Red Hat engineer Matthew Garrett, who initially raised the possibility that it might be tricky to install alternative operating systems on Windows 8 certified PCs, has responded to Microsoft's blog post on Windows 8 'secure boot'.
Garrett doesn't pull his punches:
As things stand, Windows 8 certified systems will make it either more difficult or impossible to install alternative operating systems.
"The end user is no longer in control of their PC."According to Garrett, Microsoft's dominance when it comes to desktop and notebook systems means that it can get it's own digital certificates onto millions of machines with UEFI while at the same time effectively locking out rivals such as Linux.
No other vendor has the same position of power over the hardware vendors. Red Hat is unable to ensure that every OEM carries their signing key. Nor is Canonical. Nor is Nvidia, or AMD or any other PC component manufacturer. Microsoft's influence here is greater than even Intel's.
Microsoft is in a position to use that dominance to offer incentives to vendors to follow the certifications requirements (which demand UEFI and that 'secure boot' be enabled).
Competition in that market is tough, and vendors will take every break they can get. That includes the Windows logo program, in which Microsoft give incentives to vendors to sell hardware that meets their certification requirements. Vendors who choose not to follow the certification requirements will be at a disadvantage in the marketplace.
There are also implications when it comes to upgrading:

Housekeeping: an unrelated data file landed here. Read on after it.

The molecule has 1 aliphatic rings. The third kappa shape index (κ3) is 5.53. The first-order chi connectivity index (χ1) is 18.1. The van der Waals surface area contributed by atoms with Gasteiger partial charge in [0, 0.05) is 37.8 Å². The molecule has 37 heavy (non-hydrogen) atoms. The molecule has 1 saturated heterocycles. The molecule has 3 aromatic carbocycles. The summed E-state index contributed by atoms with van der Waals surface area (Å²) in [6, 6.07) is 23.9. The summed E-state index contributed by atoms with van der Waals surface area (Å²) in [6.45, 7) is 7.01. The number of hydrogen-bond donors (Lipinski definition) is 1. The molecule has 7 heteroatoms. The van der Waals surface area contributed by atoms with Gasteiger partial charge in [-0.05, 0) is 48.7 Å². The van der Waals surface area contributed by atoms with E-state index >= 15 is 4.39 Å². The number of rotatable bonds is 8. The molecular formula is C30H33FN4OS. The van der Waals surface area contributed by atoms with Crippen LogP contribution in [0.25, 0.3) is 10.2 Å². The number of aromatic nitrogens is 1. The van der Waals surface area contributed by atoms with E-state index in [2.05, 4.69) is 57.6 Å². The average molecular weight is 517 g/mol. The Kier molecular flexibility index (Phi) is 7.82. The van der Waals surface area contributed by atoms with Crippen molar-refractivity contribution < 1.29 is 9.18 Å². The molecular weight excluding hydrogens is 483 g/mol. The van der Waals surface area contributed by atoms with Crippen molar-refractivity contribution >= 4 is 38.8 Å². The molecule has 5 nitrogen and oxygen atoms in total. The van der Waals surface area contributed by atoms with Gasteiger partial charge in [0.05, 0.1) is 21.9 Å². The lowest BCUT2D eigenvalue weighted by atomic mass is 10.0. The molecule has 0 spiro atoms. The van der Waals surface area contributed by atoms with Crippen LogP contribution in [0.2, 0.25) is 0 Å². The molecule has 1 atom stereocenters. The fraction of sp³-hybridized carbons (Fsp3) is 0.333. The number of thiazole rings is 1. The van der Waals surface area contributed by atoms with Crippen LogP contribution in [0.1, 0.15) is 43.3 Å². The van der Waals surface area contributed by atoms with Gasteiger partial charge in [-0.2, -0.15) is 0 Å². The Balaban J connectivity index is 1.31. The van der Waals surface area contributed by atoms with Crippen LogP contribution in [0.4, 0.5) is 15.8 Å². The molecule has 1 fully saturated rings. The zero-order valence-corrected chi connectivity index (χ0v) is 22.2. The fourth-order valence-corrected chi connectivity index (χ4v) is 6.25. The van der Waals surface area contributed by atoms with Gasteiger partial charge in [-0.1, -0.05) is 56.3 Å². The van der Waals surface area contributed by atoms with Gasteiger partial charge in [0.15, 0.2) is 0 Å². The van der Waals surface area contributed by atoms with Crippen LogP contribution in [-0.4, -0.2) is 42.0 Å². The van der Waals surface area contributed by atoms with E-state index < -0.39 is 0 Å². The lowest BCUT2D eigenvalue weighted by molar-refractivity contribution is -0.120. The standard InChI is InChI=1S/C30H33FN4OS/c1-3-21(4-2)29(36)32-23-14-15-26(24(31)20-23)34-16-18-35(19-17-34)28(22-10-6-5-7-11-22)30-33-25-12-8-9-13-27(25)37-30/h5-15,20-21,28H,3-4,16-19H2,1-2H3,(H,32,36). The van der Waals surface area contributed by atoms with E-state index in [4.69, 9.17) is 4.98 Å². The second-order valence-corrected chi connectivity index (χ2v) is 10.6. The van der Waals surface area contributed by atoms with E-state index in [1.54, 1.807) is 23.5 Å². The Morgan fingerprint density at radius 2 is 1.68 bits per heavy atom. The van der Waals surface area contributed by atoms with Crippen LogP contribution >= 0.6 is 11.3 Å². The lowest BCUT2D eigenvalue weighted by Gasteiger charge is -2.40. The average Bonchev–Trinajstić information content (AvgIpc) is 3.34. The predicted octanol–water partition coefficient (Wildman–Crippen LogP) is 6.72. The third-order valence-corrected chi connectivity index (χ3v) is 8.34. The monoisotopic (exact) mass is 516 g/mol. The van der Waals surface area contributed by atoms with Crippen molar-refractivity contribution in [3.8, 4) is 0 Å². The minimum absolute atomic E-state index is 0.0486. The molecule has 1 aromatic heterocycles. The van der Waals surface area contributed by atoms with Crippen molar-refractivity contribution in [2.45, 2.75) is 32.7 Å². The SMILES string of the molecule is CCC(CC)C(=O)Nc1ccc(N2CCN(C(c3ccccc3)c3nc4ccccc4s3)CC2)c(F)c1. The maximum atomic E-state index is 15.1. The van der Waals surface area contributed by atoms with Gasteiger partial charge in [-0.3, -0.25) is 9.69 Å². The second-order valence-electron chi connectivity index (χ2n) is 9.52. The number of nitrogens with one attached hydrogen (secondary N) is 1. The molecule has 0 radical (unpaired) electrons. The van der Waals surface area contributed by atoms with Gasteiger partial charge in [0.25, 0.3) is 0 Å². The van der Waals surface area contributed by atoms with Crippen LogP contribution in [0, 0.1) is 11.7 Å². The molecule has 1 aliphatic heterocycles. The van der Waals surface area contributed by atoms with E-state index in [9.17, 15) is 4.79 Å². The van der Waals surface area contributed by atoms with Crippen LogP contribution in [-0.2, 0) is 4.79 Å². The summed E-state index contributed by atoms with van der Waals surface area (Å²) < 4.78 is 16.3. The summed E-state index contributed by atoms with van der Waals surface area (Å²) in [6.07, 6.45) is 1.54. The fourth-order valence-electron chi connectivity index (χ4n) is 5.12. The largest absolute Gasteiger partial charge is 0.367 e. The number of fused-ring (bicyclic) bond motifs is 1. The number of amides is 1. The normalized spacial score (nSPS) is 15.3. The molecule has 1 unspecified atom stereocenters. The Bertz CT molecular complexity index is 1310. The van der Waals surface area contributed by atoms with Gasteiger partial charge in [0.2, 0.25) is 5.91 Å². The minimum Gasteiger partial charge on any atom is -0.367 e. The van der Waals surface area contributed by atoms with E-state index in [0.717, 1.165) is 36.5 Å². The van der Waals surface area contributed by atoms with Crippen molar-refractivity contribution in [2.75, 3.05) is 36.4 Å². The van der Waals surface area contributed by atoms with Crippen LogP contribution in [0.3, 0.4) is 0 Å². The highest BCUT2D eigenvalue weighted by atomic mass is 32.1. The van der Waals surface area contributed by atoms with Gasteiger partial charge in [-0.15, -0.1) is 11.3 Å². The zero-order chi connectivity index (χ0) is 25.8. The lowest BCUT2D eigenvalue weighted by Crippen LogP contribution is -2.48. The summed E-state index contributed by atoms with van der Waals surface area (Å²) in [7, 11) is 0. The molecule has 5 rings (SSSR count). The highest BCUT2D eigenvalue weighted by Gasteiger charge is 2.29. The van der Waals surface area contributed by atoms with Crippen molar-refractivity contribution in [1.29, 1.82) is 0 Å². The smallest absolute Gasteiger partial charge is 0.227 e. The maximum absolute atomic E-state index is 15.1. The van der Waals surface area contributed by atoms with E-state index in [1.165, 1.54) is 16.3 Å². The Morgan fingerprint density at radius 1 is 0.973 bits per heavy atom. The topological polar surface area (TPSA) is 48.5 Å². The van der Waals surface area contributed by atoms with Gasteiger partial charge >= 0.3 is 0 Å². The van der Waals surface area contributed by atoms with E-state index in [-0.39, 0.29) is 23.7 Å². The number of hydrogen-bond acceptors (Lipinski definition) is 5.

The end user is not guaranteed that their system will include the signing keys that would be required for them to swap their graphics card for one from another vendor, or replace their network card and still be able to netboot, or install a newer SATA controller and have it recognise their hard drive in the firmware. The end user is no longer in control of their PC.
Garrett goes on to call Microsoft's rebuttal 'misleading' by claiming that Microsoft is removing control from the end user and 'places it in the hands of Microsoft and the hardware vendors'. Furthermore, he claims that 'UEFI secure boot is a valuable and worthwhile feature that Microsoft are misusing to gain tighter control over the market'.
The final irony? If the user has no control over the installed keys, the user has no way to indicate that they don't trust Microsoft products. They can prevent their system booting malware. They can prevent their system booting Red Hat, Ubuntu, FreeBSD, OS X or any other operating system. But they can't prevent their system from running Windows 8.
Has Microsoft found the perfect way to make it difficult for people to install Linux (and older versions of Windows) on new PCs?